When states tried to fix their individual health insurance markets—the marketplace for those who don’t get insurance through their employers—the initial idea was to simply prohibit insurers from discriminating against individuals with preexisting conditions. But that caused what insurers called a “death spiral”—ever higher premiums as relatively healthy people decided to wait until they were sick to buy insurance, leaving smaller and smaller pools of more and more expensive individuals.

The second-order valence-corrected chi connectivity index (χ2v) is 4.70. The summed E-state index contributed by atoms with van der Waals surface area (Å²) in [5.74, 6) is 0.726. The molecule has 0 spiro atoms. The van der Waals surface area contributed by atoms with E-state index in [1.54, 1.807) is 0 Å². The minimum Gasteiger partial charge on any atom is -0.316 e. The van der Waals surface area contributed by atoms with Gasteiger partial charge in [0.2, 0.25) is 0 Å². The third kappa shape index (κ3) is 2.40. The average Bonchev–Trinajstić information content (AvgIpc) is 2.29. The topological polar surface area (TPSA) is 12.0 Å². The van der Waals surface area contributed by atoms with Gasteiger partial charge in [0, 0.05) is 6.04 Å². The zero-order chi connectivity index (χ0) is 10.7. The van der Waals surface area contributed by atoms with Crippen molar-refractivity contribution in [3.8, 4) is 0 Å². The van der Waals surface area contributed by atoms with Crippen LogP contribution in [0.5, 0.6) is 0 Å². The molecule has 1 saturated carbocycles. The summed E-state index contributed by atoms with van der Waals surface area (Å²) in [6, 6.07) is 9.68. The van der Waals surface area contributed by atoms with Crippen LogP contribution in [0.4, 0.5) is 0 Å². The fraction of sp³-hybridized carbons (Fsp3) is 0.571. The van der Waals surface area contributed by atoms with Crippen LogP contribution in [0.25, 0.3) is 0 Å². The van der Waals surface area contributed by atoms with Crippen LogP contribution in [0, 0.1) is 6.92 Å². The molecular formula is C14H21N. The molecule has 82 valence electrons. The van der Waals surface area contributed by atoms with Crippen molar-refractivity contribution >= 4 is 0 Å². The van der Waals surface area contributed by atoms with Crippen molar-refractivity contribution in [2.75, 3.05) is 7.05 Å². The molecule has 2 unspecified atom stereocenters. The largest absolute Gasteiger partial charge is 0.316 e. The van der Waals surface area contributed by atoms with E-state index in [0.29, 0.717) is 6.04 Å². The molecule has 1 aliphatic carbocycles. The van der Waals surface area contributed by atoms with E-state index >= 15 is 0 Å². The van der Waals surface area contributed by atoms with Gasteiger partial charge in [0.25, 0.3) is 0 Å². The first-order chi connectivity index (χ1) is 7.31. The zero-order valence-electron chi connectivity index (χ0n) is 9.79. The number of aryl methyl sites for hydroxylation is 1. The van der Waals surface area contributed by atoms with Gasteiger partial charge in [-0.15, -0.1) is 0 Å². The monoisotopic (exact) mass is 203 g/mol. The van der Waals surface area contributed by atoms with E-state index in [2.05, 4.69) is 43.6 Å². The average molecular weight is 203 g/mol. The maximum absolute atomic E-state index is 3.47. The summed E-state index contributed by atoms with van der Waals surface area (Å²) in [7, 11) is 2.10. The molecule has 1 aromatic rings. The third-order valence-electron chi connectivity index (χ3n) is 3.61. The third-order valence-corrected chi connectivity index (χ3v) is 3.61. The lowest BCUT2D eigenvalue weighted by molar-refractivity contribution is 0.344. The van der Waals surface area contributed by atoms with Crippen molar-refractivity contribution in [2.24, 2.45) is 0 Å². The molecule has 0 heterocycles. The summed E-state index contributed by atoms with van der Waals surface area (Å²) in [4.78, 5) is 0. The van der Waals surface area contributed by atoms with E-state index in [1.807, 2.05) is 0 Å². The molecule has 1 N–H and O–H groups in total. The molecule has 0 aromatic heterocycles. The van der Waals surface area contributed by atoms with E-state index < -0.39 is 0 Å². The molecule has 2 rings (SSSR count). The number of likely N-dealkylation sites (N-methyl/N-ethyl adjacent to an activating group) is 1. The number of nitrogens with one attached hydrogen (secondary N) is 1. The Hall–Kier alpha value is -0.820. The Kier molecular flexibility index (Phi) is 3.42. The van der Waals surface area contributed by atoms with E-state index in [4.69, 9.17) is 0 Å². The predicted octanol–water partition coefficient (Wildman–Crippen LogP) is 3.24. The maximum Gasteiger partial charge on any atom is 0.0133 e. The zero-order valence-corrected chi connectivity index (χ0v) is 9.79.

The solution to this problem, both in Massachusetts and in ObamaCare, was the individual mandate: Force everyone to pay in, bringing balance to the insurance pool and keeping prices down. Of course, that only works if everyone is actually compelled to purchase insurance. And a report by the Joint Committee on Taxation last week seems to indicate that, as written, the individual mandate may not have any teeth.